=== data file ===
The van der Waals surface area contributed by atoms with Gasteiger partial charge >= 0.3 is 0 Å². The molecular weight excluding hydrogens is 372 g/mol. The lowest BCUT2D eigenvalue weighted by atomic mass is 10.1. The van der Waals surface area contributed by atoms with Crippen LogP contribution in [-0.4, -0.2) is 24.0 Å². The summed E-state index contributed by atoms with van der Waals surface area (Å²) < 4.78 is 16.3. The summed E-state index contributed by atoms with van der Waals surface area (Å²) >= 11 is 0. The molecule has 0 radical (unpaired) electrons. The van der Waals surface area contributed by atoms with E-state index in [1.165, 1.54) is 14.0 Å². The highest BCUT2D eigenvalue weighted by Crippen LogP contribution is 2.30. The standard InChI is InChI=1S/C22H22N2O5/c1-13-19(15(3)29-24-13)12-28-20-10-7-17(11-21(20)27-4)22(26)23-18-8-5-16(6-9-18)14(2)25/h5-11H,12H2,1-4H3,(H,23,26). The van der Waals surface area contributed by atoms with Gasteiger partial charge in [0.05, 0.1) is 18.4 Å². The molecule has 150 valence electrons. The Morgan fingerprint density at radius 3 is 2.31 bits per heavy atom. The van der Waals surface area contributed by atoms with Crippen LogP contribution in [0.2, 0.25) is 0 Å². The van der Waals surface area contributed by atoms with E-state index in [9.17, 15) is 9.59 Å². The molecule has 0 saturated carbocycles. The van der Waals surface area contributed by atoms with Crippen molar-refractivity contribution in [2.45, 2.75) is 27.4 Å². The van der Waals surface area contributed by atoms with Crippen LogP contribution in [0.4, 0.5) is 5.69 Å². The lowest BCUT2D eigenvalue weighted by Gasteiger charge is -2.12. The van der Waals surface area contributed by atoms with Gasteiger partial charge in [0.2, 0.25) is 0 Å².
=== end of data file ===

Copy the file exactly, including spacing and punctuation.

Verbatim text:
The van der Waals surface area contributed by atoms with Gasteiger partial charge >= 0.3 is 0 Å². The molecular weight excluding hydrogens is 372 g/mol. The lowest BCUT2D eigenvalue weighted by atomic mass is 10.1. The van der Waals surface area contributed by atoms with Crippen LogP contribution in [-0.4, -0.2) is 24.0 Å². The summed E-state index contributed by atoms with van der Waals surface area (Å²) < 4.78 is 16.3. The summed E-state index contributed by atoms with van der Waals surface area (Å²) >= 11 is 0. The molecule has 0 radical (unpaired) electrons. The van der Waals surface area contributed by atoms with E-state index in [1.165, 1.54) is 14.0 Å². The highest BCUT2D eigenvalue weighted by Crippen LogP contribution is 2.30. The standard InChI is InChI=1S/C22H22N2O5/c1-13-19(15(3)29-24-13)12-28-20-10-7-17(11-21(20)27-4)22(26)23-18-8-5-16(6-9-18)14(2)25/h5-11H,12H2,1-4H3,(H,23,26). The van der Waals surface area contributed by atoms with Gasteiger partial charge in [0.05, 0.1) is 18.4 Å². The molecule has 150 valence electrons. The Morgan fingerprint density at radius 3 is 2.31 bits per heavy atom. The van der Waals surface area contributed by atoms with Crippen LogP contribution in [0.2, 0.25) is 0 Å². The van der Waals surface area contributed by atoms with E-state index in [9.17, 15) is 9.59 Å². The molecule has 0 saturated carbocycles. The van der Waals surface area contributed by atoms with Crippen molar-refractivity contribution in [2.45, 2.75) is 27.4 Å². The van der Waals surface area contributed by atoms with Crippen LogP contribution in [0.4, 0.5) is 5.69 Å². The lowest BCUT2D eigenvalue weighted by Gasteiger charge is -2.12. The van der Waals surface area contributed by atoms with Gasteiger partial charge in [0.2, 0.25) is 0 Å².